Notes on Introduction to Philosophy -- Phil A201

William Jamison - Instructor

Lecture 5

Fifth lecture notes for Introduction to Philosophy

Notes and slides for Descartes, Hobbes, Spinoza lecture.


There are quite a few wonderful sites with information and texts on Descartes. One link is a very well done presentation on the Meditations. Try this one for an overall picture of Descartes' life. Both of these links are different than the one given in the syllabus.

Slide 1: Descartes

bulletEstablish the priority of Reason over Faith
bulletShow that knowledge is possible through the use of reason -- I think; therefore, I am.
bulletClear and distinct knowledge is the goal
bulletMathematics is certain
bulletMind - Body Dualism
bulletMind and Body interact in the pineal gland
bulletRationalism -- Thoughts as starting point

Explanation: While for Augustine it was necessary to believe in order to understand -- so faith was prior to reason, and for Anselm faith sought understanding, and for Aquinas reason and faith were mutually supportive, with Descartes we move into the Modern period. His efforts are to establish a firm basis for our knowledge and this firm basis will be the logical certainty of the cogito and that which is clear and distinct to the thinking substance. His work begins what is known as rationalism.

Slide 2: René Descartes 1596 - 1650

bulletJesuit college of La Flèche in Anjou - at eight, 1604 - 1612, studying classics, logic and traditional Aristotelian philosophy
bulletlaw degree from Poitiers in 1616 then enlisted in the military school at Breda
bullet1618 studied mathematics and mechanics under the Dutch scientist Isaac Beeckman, and began to seek a unified science of nature
bullet1619 joined the Bavarian army

Slide 3: René Descartes

bullet1620 - 1628 traveled through Europe
bullet1628 settled in Holland
bulletfirst major treatise on physics, Le Monde, ou Traité de la Lumière near completion when Galileo was condemned to house arrest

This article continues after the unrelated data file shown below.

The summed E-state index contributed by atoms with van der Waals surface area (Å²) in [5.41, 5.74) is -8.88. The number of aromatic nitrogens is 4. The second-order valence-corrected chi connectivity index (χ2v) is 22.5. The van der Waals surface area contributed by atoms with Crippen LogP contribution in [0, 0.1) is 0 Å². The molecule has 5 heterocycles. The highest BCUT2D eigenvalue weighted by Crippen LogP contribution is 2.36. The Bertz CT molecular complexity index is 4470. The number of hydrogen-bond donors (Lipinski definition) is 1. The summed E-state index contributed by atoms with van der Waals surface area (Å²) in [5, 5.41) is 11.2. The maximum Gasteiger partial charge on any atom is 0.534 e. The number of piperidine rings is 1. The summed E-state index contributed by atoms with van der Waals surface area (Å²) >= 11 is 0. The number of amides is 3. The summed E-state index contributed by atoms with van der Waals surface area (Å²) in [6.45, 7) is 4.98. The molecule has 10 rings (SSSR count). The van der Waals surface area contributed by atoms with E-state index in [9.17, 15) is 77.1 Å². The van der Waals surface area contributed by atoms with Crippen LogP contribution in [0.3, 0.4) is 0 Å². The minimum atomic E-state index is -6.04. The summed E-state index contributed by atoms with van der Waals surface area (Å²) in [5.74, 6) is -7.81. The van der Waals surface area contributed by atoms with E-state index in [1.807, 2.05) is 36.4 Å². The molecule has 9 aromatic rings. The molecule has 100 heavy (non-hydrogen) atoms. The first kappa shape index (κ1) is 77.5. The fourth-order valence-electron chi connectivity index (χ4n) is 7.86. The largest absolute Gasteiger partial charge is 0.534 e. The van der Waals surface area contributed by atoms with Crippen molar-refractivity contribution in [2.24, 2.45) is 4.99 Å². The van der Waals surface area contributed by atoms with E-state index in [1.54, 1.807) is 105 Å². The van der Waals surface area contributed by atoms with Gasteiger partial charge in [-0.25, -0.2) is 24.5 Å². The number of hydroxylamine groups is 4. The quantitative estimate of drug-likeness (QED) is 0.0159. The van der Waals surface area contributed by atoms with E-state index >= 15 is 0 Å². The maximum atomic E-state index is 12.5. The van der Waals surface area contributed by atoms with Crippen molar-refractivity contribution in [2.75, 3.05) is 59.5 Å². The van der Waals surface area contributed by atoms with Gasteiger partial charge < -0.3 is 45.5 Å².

bullet1637 Discours de la méthod
bulletLa Dioptrique, Les Météores, and La Géométrie (includes his application of algebra to geometry from which we now have Cartesian geometry)

Slide 4: René Descartes

bulletMeditations on First Philosophy -1641
bulletPrincipia Philosophiae -1644 put the whole universe on a mathematical foundation reducing the study to one of mechanics - 4 parts:
bulletThe Principles of Human Knowledge
bulletThe Principles of Material Things
bulletOf the Visible World
bulletThe Earth

Slide 5: René Descartes

bulletIn 1649 Queen Christina of Sweden persuaded Descartes to go to Stockholm. However the Queen wanted to draw tangents at 5 a.m. and Descartes broke the habit of his lifetime of getting up at 11 o'clock. After only a few months in the cold northern climate, walking to the palace at 5 o'clock every morning, he died of pneumonia.

Any interesting video that brings up Descartes is Mindwalk VHS ~ with Liv Ullmann (1991)


There are a number of sites available with information on Thomas Hobbes.

Slide 1: Thomas Hobbes

bulletBorn a "twin of fear"
bulletTranslates Thucydides - might = right
bulletTutor to royalty
bulletInspired by Galileo's concept of motion
bulletApplies this concept to psychology
bulletsenses receive motions from things
bulletbody responds as a machine to stimuli
bulletSelf-interest cause of all choices
bulletState of Nature - "dog eat dog" world

Explanation: Hobbes is arguably the first British empiricist, though this is usually considered Locke for reasons we will discuss with Locke. It is also arguable to view Hobbes as an example of a behaviorist, though this is also an interpretive issue. It is clear that Galileo had a great impact on his thought and his views can be seen as an application of Galileo's interest in movement to the human body.

Slide 2: Leviathan

bulletSocial Contract
bulletpurpose is security